Google Play Store is in the spotlight again. This time, Trend Micro discovered that 17 Android apps available for download are, in fact, malicious. Make sure you don’t have them installed on your smartphone!
The existence of malicious apps has come to light thanks to a report by the cybersecurity company Trend Micro. The 17 apps are supposed to hijack mobile devices and steal personal data, such as messages or banking information. Although the apps have been removed from Google Play Store, it is better to know their names and check whether you have them installed on your phone.
According to the Trend Micro report, the 17 Android apps were smuggling something called DawDropper onto mobile devices. A dropper is a piece of malware designed to cause a chain reaction and install other types of malicious software. This one was created to infect Android devices with trojans stealing banking information.
The malicious apps identified by Trend Micro appear quite innocent. They are photo editors, document scanners, or file cleaners. Below is the full list:
- Call Recorder
- Call Recorder Pro+
- Conquer Darkness
- Crypto Utils
- Document Scanner
- Document Scanner PRO
- Eagle Photo Editor
- Extra Cleaner
- Just In: Video Motion
- Lucky Cleaner
- Rooster VPN
- Simpli Cleaner
- Super Cleaner
- Unice QR Scanner
- Universal Saver Pro (2021/12)
- Universal Saver Pro (2022/05)
DawDropper contained in these apps came in a few different variants. Each one was infecting devices with a slightly different type of malware, but the goal was the same: to steal personal data, such as bank passwords and PINs, and send it to a server owned by hackers.
This is not the first time Google Play Store has been accused of hosting malicious applications. Less than a month before writing this article, Bleeping Computer reported on another batch of adware and malware-infested apps hosted on the Google Play Store. And they had more than 10 million downloads at the time.
The hostile apps were mostly innocent-looking wallpaper changers, image editors, and the like. However, they had a secondary purpose – to steal accounts, push annoying ads to users, or sign them up for various services without their knowledge.
These infected apps asked permission to overlay windows on other applications. They were also able to add themselves to the battery saver’s exclusion list, so they could run in the background even when the phone was locked.
Most of the apps from the first batch should have been deleted from Google Play Store by now, but – as stated by Bleeping Computer – some of them hung in there for quite a long time, infecting devices with malware even after they were exposed.
Hackers have been targeting Android devices for some time now. This is because infecting them with malware is, apparently, fairly easy – as shown by the number of hostile apps found on the Google Play Store. Once infected, a smartphone or a tablet running on the Android operating system can be used to snatch any personal information and send it to the attacker.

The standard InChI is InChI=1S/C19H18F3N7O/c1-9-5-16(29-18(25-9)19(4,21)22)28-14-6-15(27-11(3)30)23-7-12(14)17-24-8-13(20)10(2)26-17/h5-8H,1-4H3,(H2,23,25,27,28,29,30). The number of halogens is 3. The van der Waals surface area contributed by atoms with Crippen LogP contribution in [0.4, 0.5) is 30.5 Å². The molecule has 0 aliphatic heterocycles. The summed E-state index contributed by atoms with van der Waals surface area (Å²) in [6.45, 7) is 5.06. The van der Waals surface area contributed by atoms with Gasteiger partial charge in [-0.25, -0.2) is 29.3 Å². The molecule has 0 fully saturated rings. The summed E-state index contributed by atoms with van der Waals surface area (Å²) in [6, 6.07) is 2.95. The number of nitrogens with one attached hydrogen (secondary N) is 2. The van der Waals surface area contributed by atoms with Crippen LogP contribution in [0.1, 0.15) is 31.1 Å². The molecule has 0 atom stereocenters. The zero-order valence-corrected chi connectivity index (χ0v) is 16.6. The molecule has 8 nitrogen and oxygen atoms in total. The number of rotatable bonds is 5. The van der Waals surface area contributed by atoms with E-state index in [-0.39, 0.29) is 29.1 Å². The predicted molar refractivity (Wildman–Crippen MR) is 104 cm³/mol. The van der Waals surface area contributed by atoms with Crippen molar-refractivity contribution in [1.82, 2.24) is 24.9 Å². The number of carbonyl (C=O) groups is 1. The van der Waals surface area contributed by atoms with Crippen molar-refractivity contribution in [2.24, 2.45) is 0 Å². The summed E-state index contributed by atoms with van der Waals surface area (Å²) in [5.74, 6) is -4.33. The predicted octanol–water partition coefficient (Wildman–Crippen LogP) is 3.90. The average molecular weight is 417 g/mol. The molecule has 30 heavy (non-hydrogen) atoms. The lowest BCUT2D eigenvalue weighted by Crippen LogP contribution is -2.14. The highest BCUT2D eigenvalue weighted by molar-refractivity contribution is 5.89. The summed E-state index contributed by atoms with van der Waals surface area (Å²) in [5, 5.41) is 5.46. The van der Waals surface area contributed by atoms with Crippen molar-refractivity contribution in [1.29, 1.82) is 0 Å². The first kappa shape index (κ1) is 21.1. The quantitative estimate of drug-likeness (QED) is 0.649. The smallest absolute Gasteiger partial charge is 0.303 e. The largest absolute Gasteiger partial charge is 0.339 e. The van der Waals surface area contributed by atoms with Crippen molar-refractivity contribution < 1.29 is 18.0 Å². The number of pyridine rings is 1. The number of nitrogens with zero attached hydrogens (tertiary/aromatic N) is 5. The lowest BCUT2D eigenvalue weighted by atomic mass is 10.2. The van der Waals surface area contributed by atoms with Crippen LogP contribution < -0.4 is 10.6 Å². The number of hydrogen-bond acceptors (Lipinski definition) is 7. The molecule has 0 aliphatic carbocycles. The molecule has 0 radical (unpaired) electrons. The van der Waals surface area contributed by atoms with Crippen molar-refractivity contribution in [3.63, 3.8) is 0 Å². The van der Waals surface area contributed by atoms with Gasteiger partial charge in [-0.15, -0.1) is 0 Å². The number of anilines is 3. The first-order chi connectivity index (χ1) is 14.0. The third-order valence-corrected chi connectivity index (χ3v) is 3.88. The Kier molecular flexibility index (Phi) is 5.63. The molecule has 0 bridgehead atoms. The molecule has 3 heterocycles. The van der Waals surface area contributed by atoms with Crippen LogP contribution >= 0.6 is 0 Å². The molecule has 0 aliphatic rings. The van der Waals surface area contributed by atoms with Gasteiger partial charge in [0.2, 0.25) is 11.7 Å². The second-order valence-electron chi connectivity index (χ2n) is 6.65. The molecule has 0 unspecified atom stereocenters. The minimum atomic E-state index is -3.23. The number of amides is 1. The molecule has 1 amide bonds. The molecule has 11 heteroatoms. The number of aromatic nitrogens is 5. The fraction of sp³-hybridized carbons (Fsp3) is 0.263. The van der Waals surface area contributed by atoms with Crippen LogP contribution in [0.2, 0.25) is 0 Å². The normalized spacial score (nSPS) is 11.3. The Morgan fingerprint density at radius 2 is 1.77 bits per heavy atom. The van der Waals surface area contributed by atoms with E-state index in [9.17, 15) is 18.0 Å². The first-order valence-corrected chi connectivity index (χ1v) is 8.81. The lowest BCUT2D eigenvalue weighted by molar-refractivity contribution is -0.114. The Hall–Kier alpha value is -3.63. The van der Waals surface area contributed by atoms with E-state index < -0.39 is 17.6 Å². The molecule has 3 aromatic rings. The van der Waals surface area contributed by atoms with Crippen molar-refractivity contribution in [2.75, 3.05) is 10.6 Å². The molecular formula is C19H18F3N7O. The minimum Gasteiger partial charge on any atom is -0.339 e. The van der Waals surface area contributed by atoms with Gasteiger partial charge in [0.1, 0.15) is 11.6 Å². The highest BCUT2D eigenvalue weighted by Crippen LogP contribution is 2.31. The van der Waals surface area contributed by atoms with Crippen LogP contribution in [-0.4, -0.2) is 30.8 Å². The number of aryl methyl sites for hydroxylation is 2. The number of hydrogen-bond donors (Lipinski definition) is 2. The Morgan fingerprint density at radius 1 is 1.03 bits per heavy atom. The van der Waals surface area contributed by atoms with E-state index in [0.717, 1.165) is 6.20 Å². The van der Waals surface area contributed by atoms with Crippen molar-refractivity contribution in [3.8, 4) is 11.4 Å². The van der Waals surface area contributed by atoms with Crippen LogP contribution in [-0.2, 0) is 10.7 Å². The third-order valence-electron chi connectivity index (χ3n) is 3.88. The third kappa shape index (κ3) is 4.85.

If you happen to have one of the listed apps installed on your phone, uninstall it immediately and delete any files it may have left behind (like installation files). You should also use good antivirus software and scan your device thoroughly.
After that, make sure to change your online banking information – PINs, passwords, etc. Also change the login information for other important accounts, such as email providers. For future reference, ensure that you have anti-malware software on your device and that the Play Protect feature is enabled.
While it is sometimes possible to escape a malware infection unscathed, it is better to simply avoid it. Some nefarious codes can do tremendous damage to your devices, data, and most importantly, your sensitive information. This is why defense is the best strategy in this case.
- Research apps. As proven earlier, Google Play Store is not the safest place when it comes to downloading apps. Now, of course, it is much better than getting them from some dodgy website, but you should still do your research. Read user reviews and verify app creators before installing it on your Android device.
- Protect your connection. Use a VPN for Android to encrypt your connection and secure your data. This way, even if it gets into the hands of a hacker, it should be useless to them (but try to protect your sensitive information, so it doesn’t get out of your possession in the first place).
- Learn to spot malicious apps. Google Play Store is not the best with user protection, so you should learn to notice red flags yourself. Apps that are not very trustworthy often have strange-looking descriptions full of grammar mistakes, screenshots that look stolen and/or edited, and their developers have little or no proven experience in mobile software development.
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